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Deutsches Feld-Ehrenzeichen

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Thanks JapanX, these insignia are manyfold, but pictures of the badge on a uniform are quite scarce, these were all forbidden and replaced by the Hindenburg Cross.

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Here's another variation. If one looks at different pin styles and reverse inscriptions, there are at least 7 variations of this badge.

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The reverse showing the variation "U" pin and the different font used on the inscription. There are also both Hamburg 11 and Hamburg 3 badges as Fleck u. Sohn, the supplier of this badge had 2 addresses.

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Hi,

I agree with Mr. Boonzaier, I've always been impressed with the workmanship that went into these awards. Also, Odulf, thanks for posting the photo. It is the first I have ever seen of this badge in wear.

Kind regards,

Sam K.

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What must have been a bummer... the guys who had it certainly paid quite a bit of money for their badge... then all of a sudden were told "you cannot wear it!"

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The reverse showing the variation "U" pin and the different font used on the inscription. There are also both Hamburg 11 and Hamburg 3 badges as Fleck u. Sohn, the supplier of this badge had 2 addresses.

Nice set Bolewts58! :cheers:

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What must have been a bummer... the guys who had it certainly paid quite a bit of money for their badge... then all of a sudden were told "you cannot wear it!"

Cruel suffering ...

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What must have been a bummer... the guys who had it certainly paid quite a bit of money for their badge... then all of a sudden were told "you cannot wear it!"

There were some 250,000 of these awarded/sold; most in or around 1933, 34, 35, although document dates go back to 1925. So, you're right. The vast majority ponied up the considerable dough it would have taken to buy this badge, during the height of the Depression, only to be told they couldn't wear it and what's worse had to wear instead the Hindy Cross, one of the ugliest of all German awards.

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Here is the certificate.......least you could chuck it on the wall!!

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Here is the certificate.......least you could chuck it on the wall!!

That's one damn good looking certificate Dante! :cheers:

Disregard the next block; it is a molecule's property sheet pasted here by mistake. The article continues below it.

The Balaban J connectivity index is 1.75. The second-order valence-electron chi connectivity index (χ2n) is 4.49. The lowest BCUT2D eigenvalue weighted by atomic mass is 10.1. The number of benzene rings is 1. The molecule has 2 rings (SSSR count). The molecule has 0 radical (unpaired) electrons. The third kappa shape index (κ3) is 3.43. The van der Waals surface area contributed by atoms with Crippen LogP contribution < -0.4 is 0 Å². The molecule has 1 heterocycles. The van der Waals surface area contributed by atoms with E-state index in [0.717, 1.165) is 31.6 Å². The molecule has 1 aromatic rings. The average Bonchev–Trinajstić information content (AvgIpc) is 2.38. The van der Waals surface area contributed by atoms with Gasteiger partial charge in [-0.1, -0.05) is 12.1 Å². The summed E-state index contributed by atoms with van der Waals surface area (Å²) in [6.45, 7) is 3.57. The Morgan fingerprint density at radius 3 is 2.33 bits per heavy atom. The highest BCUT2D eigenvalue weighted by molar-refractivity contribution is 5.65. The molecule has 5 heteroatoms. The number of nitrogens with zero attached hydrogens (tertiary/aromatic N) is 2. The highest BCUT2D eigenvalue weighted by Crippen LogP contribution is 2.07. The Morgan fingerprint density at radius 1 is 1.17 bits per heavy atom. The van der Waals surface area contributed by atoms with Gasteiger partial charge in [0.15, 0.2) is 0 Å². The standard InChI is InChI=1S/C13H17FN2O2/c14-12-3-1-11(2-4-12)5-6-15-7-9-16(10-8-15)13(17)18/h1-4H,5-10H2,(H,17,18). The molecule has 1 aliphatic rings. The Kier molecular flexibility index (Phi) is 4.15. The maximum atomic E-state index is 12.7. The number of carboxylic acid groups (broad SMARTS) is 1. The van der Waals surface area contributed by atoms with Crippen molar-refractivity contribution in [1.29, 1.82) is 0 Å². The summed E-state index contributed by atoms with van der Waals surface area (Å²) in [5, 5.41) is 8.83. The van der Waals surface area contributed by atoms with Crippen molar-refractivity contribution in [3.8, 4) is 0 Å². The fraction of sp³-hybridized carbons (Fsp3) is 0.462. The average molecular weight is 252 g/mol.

Edited by JapanX

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Cheers Chris, what do you think is after the wound badge...something "white"?

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Cheers Chris, what do you think is after the wound badge...something "white"?

mattweiss is the term they used to designate the silver grade of wound badges. mattgelb was used for the gold grade.

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Chris is correct. These were a deluxe document available at the Fleck u. Sohn shop, printed by Carl Griefe whose shop was near Fleck. It was all about how much money you wanted to spend: The basic badge was silvered bronze with a flat square pin and small block hinge. This is the most common encountered on the market today, as shown below.

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If you wanted to spend more, the badge came in a gun-blue finish with more detail on the Sturm soldier and a heavier wider pin and large block hinge. Note that the type-face for the inscription is different, as well.

There was also a variation of this with a 'U' pin and the central medallion in a dull oxidized silver.. The detail on the Sturm soldier is particularly good and detailed on this variation.

The other variation of the 'U' pin is marked Hamburg 3. This is a much scarcer variation with a really deluxe finish. The accompanying box marked Hamburg 3 is extremely scarce.

Then, there were a couple of oddball variations with a needle pin, blasted rivets and only marked 'Ges. Gesch.'. Here's one. Note that the 'Ges. Gesch. is upside down.

There's another version of this one with the 'Ges. Gesch.' inside a triangle in the centre of the badge.

There were also at least 2 versions of the standard award document with a distinctly different engraving of the badge printed on the front.

The organization was founded in 1925 and the first awards of the document were made in 1928. The most common badge with silver finish and square pin seems to be from this period. The various delux versions seem to have resulted from the vast majority of awards between 1933-35, I suspect because of all those new SA, DAF and whatever uniforms that were in need of some further pimping out. So, it's ironic that the ranks of the various Nazi organizations swelled with guys who then popped big DMs for this quasi breast star, that made them look like generals, only to have it banned shortly afterwards.

As veteran organizations go, the Deutsche Feld-Ehrenzeichen E.V. was one of the most successful in marketing memberships and bling, only surpassed by the Stahlhelm, who were the consumate masters in bleeding the vet market dry on the sale of various baubbles from the Stahlhaus in Magdeburg..

Edited by bolewts58

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